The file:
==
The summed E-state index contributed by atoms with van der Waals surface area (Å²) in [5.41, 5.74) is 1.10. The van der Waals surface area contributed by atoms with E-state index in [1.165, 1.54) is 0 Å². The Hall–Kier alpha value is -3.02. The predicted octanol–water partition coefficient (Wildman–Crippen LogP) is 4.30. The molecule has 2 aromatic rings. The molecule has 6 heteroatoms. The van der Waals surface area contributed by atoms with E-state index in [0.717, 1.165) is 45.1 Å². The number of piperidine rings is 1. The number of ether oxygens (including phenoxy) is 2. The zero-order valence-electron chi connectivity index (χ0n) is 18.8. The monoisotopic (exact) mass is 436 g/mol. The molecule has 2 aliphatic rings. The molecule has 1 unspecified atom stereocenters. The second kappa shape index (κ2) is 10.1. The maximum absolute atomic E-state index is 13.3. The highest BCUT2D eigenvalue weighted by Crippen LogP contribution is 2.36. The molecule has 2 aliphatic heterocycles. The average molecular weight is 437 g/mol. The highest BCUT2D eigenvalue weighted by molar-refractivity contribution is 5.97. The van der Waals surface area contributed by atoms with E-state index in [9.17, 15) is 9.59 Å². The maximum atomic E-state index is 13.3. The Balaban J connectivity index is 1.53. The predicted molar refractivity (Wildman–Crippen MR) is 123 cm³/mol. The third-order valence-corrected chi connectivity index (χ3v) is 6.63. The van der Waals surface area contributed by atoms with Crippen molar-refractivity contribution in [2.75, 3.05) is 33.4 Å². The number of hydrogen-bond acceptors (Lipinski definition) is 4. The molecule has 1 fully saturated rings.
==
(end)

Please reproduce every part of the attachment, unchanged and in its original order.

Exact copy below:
The summed E-state index contributed by atoms with van der Waals surface area (Å²) in [5.41, 5.74) is 1.10. The van der Waals surface area contributed by atoms with E-state index in [1.165, 1.54) is 0 Å². The Hall–Kier alpha value is -3.02. The predicted octanol–water partition coefficient (Wildman–Crippen LogP) is 4.30. The molecule has 2 aromatic rings. The molecule has 6 heteroatoms. The van der Waals surface area contributed by atoms with E-state index in [0.717, 1.165) is 45.1 Å². The number of piperidine rings is 1. The number of ether oxygens (including phenoxy) is 2. The zero-order valence-electron chi connectivity index (χ0n) is 18.8. The monoisotopic (exact) mass is 436 g/mol. The molecule has 2 aliphatic rings. The molecule has 1 unspecified atom stereocenters. The second kappa shape index (κ2) is 10.1. The maximum absolute atomic E-state index is 13.3. The highest BCUT2D eigenvalue weighted by Crippen LogP contribution is 2.36. The molecule has 2 aliphatic heterocycles. The average molecular weight is 437 g/mol. The highest BCUT2D eigenvalue weighted by molar-refractivity contribution is 5.97. The van der Waals surface area contributed by atoms with E-state index in [9.17, 15) is 9.59 Å². The maximum atomic E-state index is 13.3. The Balaban J connectivity index is 1.53. The predicted molar refractivity (Wildman–Crippen MR) is 123 cm³/mol. The third-order valence-corrected chi connectivity index (χ3v) is 6.63. The van der Waals surface area contributed by atoms with Crippen molar-refractivity contribution in [2.75, 3.05) is 33.4 Å². The number of hydrogen-bond acceptors (Lipinski definition) is 4. The molecule has 1 fully saturated rings.